Great Expectations

How does Miss Havisham show Pip in Chapter Thirty-Three that she has a heart?


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The only real indicator I can detect that Miss Havisham shows any real feelings for anyone in this chapter is that Estella is requested to write to Miss Havisham as ahe has been allowed to make her way in society. This indicator is twofold: that Miss Havisham is allowing Estella some experience of the real world which she has never known-

" I am going to live," said she, "at great expense, with a lady there, who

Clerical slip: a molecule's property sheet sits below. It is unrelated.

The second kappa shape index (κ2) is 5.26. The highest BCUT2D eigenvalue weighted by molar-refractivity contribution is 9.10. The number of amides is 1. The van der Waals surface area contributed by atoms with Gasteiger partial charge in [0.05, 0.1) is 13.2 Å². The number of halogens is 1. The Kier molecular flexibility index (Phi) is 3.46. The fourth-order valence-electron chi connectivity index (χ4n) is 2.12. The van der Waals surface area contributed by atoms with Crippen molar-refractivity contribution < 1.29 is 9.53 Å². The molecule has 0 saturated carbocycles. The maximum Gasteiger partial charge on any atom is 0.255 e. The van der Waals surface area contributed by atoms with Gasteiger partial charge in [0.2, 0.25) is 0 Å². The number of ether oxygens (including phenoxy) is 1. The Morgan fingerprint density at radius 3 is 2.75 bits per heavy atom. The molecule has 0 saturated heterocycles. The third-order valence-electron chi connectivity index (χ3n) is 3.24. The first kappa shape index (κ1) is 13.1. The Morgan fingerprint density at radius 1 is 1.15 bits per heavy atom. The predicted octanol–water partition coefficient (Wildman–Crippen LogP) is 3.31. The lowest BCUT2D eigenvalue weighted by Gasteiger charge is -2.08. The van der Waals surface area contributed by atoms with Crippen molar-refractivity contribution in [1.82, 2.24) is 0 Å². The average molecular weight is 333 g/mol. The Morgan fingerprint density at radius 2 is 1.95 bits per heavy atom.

has the power - or says she has- of taking me about, and introducing me, and showing people to me and showing me to people."

Also, Miss Havisham has asked Estella to write to her -

"I am to write to her constantly and see her regularly,"

This shows Pip (and the reader) that Miss Havisham is allowing Estella to be part of society, and that she cares enough to wish to keep in regular contact with her ward.


"Great Expectations" - Charles Dickens